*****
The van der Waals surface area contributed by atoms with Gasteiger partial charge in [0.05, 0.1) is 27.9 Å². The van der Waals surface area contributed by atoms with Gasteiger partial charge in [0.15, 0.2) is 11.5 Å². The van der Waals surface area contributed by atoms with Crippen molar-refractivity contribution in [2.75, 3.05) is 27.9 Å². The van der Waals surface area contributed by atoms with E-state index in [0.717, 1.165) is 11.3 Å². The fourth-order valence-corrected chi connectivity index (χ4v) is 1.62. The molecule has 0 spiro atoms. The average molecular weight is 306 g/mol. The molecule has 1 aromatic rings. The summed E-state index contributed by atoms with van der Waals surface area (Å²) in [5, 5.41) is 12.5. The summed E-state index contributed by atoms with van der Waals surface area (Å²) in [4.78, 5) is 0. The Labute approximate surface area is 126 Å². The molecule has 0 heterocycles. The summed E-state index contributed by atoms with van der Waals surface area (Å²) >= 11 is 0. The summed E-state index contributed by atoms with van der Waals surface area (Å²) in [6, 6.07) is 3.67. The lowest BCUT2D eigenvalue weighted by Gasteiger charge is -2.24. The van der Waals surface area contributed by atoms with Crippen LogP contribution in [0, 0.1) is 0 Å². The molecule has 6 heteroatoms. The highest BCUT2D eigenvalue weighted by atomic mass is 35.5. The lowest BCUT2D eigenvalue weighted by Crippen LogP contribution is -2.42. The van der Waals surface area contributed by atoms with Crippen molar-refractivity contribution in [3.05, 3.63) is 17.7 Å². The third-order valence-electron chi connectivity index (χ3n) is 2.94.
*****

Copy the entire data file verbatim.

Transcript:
The van der Waals surface area contributed by atoms with Gasteiger partial charge in [0.05, 0.1) is 27.9 Å². The van der Waals surface area contributed by atoms with Gasteiger partial charge in [0.15, 0.2) is 11.5 Å². The van der Waals surface area contributed by atoms with Crippen molar-refractivity contribution in [2.75, 3.05) is 27.9 Å². The van der Waals surface area contributed by atoms with E-state index in [0.717, 1.165) is 11.3 Å². The fourth-order valence-corrected chi connectivity index (χ4v) is 1.62. The molecule has 0 spiro atoms. The average molecular weight is 306 g/mol. The molecule has 1 aromatic rings. The summed E-state index contributed by atoms with van der Waals surface area (Å²) in [5, 5.41) is 12.5. The summed E-state index contributed by atoms with van der Waals surface area (Å²) in [4.78, 5) is 0. The Labute approximate surface area is 126 Å². The molecule has 0 heterocycles. The summed E-state index contributed by atoms with van der Waals surface area (Å²) >= 11 is 0. The summed E-state index contributed by atoms with van der Waals surface area (Å²) in [6, 6.07) is 3.67. The lowest BCUT2D eigenvalue weighted by Gasteiger charge is -2.24. The van der Waals surface area contributed by atoms with Crippen LogP contribution in [0, 0.1) is 0 Å². The molecule has 6 heteroatoms. The highest BCUT2D eigenvalue weighted by atomic mass is 35.5. The lowest BCUT2D eigenvalue weighted by Crippen LogP contribution is -2.42. The van der Waals surface area contributed by atoms with Crippen molar-refractivity contribution in [3.05, 3.63) is 17.7 Å². The third-order valence-electron chi connectivity index (χ3n) is 2.94.